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Simians, Cyborgs, and Women: The Reinvention of Nature

Simians, Cyborgs, and Women: The Reinvention of Nature
Author: Donna Haraway
ISBN 13: 9780415903875
ISBN 10: 415903874
Edition: 1St Edition
Publisher: Routledge
Publication Date: 1990-12-14
Format: Paperback
Pages: 312
List Price: $46.95

Simians, Cyborgs and Women is a powerful collection of ten essays written between 1978 and 1989. Although on the surface, simians, cyborgs and women may seem an odd threesome, Haraway describes their profound link as "creatures" which have had a great destabilizing place in Western evolutionary technology and biology. Throughout this book, Haraway analyzes accounts, narratives, and stories of the creation of nature, living organisms, and cyborgs. At once a social reality and a science fiction, the cyborg—a hybrid of organism and machine—represents transgressed boundaries and intense fusions of the nature/culture split. By providing an escape from rigid dualisms, the cyborg exists in a post-gender world, and as such holds immense possibilities for modern feminists. Haraway's recent book, Primate Visions, has been called "outstanding," "original," and "brilliant," by leading scholars in the field. Simians, Cyborgs, and Women tradition—establishing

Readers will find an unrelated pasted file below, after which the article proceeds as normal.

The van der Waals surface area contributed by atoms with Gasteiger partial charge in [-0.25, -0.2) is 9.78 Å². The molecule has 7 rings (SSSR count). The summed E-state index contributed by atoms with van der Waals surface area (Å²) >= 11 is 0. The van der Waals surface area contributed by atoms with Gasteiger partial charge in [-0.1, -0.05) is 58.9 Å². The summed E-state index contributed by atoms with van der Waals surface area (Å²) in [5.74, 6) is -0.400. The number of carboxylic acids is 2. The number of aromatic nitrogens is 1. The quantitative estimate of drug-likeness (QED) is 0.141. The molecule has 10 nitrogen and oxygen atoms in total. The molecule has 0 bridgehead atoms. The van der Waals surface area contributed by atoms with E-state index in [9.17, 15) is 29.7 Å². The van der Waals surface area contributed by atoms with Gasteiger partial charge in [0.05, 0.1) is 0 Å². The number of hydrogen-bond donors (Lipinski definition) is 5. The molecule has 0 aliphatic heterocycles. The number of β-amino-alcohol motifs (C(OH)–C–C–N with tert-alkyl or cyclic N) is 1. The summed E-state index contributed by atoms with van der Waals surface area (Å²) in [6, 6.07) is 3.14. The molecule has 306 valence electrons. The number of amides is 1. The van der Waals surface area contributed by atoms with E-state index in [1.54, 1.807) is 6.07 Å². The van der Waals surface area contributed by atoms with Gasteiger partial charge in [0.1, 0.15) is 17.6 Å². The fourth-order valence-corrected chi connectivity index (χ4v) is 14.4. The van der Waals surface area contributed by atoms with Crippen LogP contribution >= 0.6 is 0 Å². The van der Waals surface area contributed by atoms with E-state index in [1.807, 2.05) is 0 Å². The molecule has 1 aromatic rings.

Publishers Weekly

Scholars of modern feminist theory, particularly of perspectives on science (notably biology) and how they relate to perceptions of human culture, will appreciate these 10 essays by science historian Haraway ( Primate Visions ), adapted from articles published between 1978 and 1989. They chart a shift in her standpoint during this period: the earliest works reflect a Marxist analytical influence (as befits ``a proper, US socialist-feminist'' of the '70s), while the later ones also show the influence of post-modernism. ``Animal Sociology and a Natural Economy of the Body Politic'' surveys primatology research of the 1930s and '40s to explore how the ``principle of domination'' is embedded in some scientific thought. ``Gender for a Marxist Dictionary,'' in which Haraway develops a definition for the word ``gender,'' highlights the difficulty of reducing complex concepts to keywords. ``The Biopolitics of Postmodern Bodies'' views the ``biomedical, biotechnical'' self, incorporating modern discourse on the immunological system; bodies, like gender, she contends, ``are not born; they are made'' as biomedical constructs. Illustrated. (Feb.)